Tats how to do it

LAST UPDATED: 13 Aug, 2011 @ 22:48
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Tats how to do it

By James Bryce

WHETHER you prefer them roasted, mashed or as chips, life without the humble potato just wouldn’t be the same.

And since their introduction to Europe in the second half of the 16th Century – following the Spanish conquest of the Inca Empire – our love affair with the ‘spud’ or ‘tat’ has gone from strength to strength.

Originating in Peru, the potato crop is the fourth largest in the world, boasting no fewer than five thousand different varieties.

The starchy staple is well known as a good source of carbohydrate and has even been credited with helping to prevent colon cancer.

It’s the time of year when every allotment and garden grower around Andalucia hoes up hundreds of spuds and works out how on earth they are going to be stored and kept.

Here the Olive Press looks at the work that goes into harvesting the potatoes, with a local gardener Paco Moreno from Arriate, and watches the meticulous selection process that determines which specimens are suitable for storage.

Potatoes are sorted, the difference between a good and bad potato is vital, while the potatoes are boxed and sprinkled with a special powder which helps to ward off blight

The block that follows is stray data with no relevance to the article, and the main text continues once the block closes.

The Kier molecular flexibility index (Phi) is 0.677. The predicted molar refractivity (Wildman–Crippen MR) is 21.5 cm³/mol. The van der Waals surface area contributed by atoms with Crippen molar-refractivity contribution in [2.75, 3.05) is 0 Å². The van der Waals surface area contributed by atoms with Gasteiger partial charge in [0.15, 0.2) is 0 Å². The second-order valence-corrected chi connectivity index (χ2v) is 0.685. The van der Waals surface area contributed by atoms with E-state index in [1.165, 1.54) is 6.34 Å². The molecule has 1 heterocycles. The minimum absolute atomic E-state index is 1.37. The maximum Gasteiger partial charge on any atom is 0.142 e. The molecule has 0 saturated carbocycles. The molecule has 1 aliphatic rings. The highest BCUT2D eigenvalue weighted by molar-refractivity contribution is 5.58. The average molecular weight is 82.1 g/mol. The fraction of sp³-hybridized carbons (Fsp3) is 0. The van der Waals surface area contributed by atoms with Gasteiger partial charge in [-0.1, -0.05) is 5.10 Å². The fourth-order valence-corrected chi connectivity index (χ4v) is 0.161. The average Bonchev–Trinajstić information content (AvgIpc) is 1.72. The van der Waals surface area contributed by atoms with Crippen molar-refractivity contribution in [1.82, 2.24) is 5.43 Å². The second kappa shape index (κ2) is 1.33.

Self preservation

AT this time of year there is no shortage of deliciously fresh fruit and vegetables available throughout Andalucia.

But with many of us often left with more than we can reasonably eat, what are the best ways to keep the wastage to a minimum?

Follow these instructions and your five-a-day will last for weeks.

Tomatoes
To make sun-dried tomatoes, cut some ripe tomatoes into four wedges and remove the seeds. Sprinkle with salt and herbs and spread them onto baking trays. Cover them with muslin and leave to dry in the fresh air. Bring the trays in before it gets dark to avoid the wedges reabsorbing moisture. Drying can take two to three days (turn occasionally to ensure no soggy patches).

Plums, peaches & pears
These all make nice jams, but they can also be bottled. This involves heating a jar, fruit and some liquid, all at the same time in almost boiling water, then tightening the lid before everything cools down. Warning: This can potentially make you ill if you do it wrong, so be careful.

Grapes & figs
Besides drying them, this is a good opportunity to practice the lost art of ‘fruit leather’. Combine a plentiful fruit, such as grapes, with a smaller amount of something with a stronger flavour, such as plums, then slowly simmer down to a paste. Sift out the pips, skins etc and further reduce the puree, before pouring it into well-oiled trays for drying.

Cucumbers
These can be pickled. Slice them thinly and pour over a mixture of white wine vinegar, dill, peppercorns and salt.

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